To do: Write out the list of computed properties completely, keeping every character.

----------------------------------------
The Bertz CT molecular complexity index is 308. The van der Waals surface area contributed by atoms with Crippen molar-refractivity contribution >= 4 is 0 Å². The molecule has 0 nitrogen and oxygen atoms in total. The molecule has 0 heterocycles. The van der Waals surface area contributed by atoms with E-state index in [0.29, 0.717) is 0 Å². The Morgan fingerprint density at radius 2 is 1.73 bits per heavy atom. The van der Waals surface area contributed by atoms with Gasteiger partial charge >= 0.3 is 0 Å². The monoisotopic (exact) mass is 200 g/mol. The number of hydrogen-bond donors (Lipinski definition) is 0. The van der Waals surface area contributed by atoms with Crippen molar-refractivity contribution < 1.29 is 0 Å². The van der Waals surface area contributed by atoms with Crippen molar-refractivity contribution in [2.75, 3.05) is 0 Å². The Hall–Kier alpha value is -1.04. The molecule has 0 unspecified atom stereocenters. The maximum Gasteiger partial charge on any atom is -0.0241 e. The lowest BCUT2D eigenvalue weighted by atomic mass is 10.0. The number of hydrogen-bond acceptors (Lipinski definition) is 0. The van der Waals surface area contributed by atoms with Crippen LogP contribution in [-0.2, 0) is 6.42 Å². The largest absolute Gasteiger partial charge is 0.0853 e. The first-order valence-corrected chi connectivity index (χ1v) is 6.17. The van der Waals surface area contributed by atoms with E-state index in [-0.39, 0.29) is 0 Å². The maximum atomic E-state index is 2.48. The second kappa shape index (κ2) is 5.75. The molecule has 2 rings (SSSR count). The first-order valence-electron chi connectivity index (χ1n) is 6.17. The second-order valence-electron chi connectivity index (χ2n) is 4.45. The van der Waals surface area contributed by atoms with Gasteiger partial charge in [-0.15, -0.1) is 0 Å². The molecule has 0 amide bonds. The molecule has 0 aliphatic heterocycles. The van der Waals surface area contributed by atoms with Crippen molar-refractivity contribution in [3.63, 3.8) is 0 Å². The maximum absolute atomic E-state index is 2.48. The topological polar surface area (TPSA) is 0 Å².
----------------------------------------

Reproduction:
The Bertz CT molecular complexity index is 308. The van der Waals surface area contributed by atoms with Crippen molar-refractivity contribution >= 4 is 0 Å². The molecule has 0 nitrogen and oxygen atoms in total. The molecule has 0 heterocycles. The van der Waals surface area contributed by atoms with E-state index in [0.29, 0.717) is 0 Å². The Morgan fingerprint density at radius 2 is 1.73 bits per heavy atom. The van der Waals surface area contributed by atoms with Gasteiger partial charge >= 0.3 is 0 Å². The monoisotopic (exact) mass is 200 g/mol. The number of hydrogen-bond donors (Lipinski definition) is 0. The van der Waals surface area contributed by atoms with Crippen molar-refractivity contribution < 1.29 is 0 Å². The van der Waals surface area contributed by atoms with Crippen molar-refractivity contribution in [2.75, 3.05) is 0 Å². The Hall–Kier alpha value is -1.04. The molecule has 0 unspecified atom stereocenters. The maximum Gasteiger partial charge on any atom is -0.0241 e. The lowest BCUT2D eigenvalue weighted by atomic mass is 10.0. The number of hydrogen-bond acceptors (Lipinski definition) is 0. The van der Waals surface area contributed by atoms with Crippen LogP contribution in [-0.2, 0) is 6.42 Å². The largest absolute Gasteiger partial charge is 0.0853 e. The first-order valence-corrected chi connectivity index (χ1v) is 6.17. The van der Waals surface area contributed by atoms with E-state index in [-0.39, 0.29) is 0 Å². The maximum atomic E-state index is 2.48. The second kappa shape index (κ2) is 5.75. The molecule has 2 rings (SSSR count). The first-order valence-electron chi connectivity index (χ1n) is 6.17. The second-order valence-electron chi connectivity index (χ2n) is 4.45. The van der Waals surface area contributed by atoms with Gasteiger partial charge in [-0.15, -0.1) is 0 Å². The molecule has 0 amide bonds. The molecule has 0 aliphatic heterocycles. The van der Waals surface area contributed by atoms with Crippen molar-refractivity contribution in [3.63, 3.8) is 0 Å². The maximum absolute atomic E-state index is 2.48. The topological polar surface area (TPSA) is 0 Å².